Users of no-code platforms have demonstrated orders-of-magnitude faster delivery times when compared to hand-coding and even low-code.  Application development projects that would ordinarily take months to simply mobilise, can now be delivered in a few days by a trained user of a no-code platform.

It is important to note that no-code platforms are not inherently better than low-code platforms. For the increase in speed, there is a reduction in control. Indeed, many organizations prefer their existing low-code platforms, given they are likely less locked-down and offer a greater level of flexibility and control.  There are numerous instances of core systems and highly complex applications that have been built using low-code platforms, but notably fewer examples on no-code platforms. 

It is also worth stating that low-code and no-code are sometimes used interchangeably and some platforms can justifiably be viewed as having both low-code and no-code characteristics (and catering to both the IT department and the non-IT business user at the same time). There are numerous no-code vendors out there that allow users to code, for example.

 

Conclusion

Low-code and no-code platforms have demonstrated incredible return on investment for those organizations that have taken the plunge.

  • Speed of build – Both low-code and no-code greatly accelerate the development process. Low-code can make the process 10x faster. No-code doubles this, and then some.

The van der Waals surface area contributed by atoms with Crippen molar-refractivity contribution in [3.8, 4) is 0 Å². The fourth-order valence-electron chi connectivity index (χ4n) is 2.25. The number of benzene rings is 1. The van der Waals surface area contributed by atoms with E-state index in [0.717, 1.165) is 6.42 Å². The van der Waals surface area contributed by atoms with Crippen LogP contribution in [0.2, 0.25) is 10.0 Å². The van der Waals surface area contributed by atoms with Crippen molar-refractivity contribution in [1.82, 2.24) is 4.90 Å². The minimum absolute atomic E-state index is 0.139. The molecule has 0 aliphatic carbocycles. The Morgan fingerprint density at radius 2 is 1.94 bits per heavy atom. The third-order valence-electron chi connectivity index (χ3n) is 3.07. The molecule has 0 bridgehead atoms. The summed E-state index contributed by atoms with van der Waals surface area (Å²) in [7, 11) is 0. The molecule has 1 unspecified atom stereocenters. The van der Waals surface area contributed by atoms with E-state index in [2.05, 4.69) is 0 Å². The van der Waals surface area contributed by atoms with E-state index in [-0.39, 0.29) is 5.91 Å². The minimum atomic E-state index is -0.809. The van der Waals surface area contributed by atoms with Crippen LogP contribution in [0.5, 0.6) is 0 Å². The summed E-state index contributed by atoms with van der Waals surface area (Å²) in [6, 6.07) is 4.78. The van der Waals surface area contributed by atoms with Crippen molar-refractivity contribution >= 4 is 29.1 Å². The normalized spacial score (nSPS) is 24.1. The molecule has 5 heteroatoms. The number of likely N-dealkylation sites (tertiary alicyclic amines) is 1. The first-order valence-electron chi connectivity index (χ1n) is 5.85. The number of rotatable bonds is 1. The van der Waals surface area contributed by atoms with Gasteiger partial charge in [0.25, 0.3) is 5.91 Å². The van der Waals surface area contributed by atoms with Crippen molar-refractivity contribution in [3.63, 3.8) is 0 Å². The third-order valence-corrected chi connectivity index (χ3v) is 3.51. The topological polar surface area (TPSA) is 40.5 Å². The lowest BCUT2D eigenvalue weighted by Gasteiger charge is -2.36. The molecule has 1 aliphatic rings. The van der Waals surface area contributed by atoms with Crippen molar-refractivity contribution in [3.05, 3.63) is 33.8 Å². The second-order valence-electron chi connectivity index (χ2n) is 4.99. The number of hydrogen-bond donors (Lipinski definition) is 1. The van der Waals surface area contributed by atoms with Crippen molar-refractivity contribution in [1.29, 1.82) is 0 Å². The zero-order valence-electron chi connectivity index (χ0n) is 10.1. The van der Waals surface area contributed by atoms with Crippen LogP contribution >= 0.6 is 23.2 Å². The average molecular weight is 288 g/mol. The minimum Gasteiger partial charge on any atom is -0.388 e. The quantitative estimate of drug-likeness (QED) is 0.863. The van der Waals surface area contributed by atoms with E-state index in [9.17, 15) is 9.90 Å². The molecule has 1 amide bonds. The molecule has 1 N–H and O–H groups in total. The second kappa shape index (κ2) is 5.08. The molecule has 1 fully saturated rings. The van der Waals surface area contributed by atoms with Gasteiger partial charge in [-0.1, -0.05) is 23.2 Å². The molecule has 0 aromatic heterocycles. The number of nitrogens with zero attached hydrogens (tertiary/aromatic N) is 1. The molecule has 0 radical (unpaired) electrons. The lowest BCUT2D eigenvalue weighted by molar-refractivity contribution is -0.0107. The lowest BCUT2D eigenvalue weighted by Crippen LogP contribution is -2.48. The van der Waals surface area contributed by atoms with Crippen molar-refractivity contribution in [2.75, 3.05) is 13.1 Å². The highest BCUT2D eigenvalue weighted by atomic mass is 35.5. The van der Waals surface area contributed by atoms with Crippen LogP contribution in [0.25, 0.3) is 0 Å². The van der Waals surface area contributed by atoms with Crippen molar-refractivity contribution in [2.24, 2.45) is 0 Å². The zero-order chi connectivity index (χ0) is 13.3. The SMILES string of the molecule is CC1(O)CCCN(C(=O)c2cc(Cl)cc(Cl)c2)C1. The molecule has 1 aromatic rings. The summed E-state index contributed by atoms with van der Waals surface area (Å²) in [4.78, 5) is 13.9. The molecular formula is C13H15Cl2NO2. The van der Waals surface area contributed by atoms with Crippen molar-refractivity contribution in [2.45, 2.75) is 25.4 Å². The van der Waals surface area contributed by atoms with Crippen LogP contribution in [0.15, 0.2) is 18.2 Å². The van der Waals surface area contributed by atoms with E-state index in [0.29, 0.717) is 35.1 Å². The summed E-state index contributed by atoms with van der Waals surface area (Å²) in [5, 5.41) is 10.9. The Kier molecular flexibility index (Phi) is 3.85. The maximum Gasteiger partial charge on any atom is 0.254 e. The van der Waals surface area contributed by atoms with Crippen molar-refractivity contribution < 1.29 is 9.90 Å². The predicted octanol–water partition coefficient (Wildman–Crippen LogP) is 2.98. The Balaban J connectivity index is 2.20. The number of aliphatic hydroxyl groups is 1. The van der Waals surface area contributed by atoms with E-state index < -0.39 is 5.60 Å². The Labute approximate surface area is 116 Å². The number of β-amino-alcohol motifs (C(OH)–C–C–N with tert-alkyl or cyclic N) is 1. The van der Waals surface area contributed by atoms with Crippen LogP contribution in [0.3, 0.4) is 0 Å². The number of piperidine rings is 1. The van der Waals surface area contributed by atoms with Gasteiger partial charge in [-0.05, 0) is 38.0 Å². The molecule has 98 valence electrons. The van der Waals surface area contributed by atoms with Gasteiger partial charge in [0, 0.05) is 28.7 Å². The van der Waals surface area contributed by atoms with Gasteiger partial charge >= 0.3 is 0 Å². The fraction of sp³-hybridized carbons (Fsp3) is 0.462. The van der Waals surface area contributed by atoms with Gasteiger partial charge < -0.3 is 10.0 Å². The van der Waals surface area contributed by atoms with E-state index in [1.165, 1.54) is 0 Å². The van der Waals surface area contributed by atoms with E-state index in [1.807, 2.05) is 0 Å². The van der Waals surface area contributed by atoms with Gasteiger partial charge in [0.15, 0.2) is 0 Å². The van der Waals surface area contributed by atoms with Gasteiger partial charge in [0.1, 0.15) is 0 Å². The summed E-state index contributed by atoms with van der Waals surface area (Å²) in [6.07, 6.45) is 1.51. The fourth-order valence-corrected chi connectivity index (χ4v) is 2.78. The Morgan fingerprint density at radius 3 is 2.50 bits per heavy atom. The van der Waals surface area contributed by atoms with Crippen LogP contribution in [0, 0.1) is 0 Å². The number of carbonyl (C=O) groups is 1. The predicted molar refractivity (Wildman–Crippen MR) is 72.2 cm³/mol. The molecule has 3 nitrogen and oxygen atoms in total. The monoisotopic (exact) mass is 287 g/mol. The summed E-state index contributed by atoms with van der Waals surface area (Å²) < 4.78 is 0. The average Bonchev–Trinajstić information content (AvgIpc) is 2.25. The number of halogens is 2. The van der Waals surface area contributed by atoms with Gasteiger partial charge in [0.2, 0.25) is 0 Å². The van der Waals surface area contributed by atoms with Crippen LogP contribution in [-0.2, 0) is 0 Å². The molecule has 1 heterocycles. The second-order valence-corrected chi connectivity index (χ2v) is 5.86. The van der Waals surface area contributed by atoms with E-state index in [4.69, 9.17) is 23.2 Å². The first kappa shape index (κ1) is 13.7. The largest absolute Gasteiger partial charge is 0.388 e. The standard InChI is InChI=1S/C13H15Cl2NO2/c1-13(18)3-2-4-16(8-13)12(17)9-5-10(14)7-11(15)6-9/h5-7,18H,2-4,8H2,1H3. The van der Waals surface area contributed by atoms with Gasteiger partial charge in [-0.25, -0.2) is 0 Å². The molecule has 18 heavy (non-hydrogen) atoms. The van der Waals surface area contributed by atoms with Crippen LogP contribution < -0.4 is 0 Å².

• Less resource demand – Forrester estimates that there will be a deficit of 500,000 developers by 2024 in the US alone. With minimal understanding of programming required for low-code and no understanding of programming required by no-code, the typical business user can step in to fill this gap.

  • Rapid deployment – Time from build to deployment is significant reduced. Low-code and no-code are optimized for quicker decision making and lighter project governance. E.g. change requests applied in real-time, rather than being scheduled for periodic release cycles. It transforms how software is developed and reshapes how development teams are assembled and operate, with business resources taking the lead and minimal IT approvals required.

Posted by Arjun Jamnadass on: January 08, 2021 01:11 PM | Permalink | Comments (9)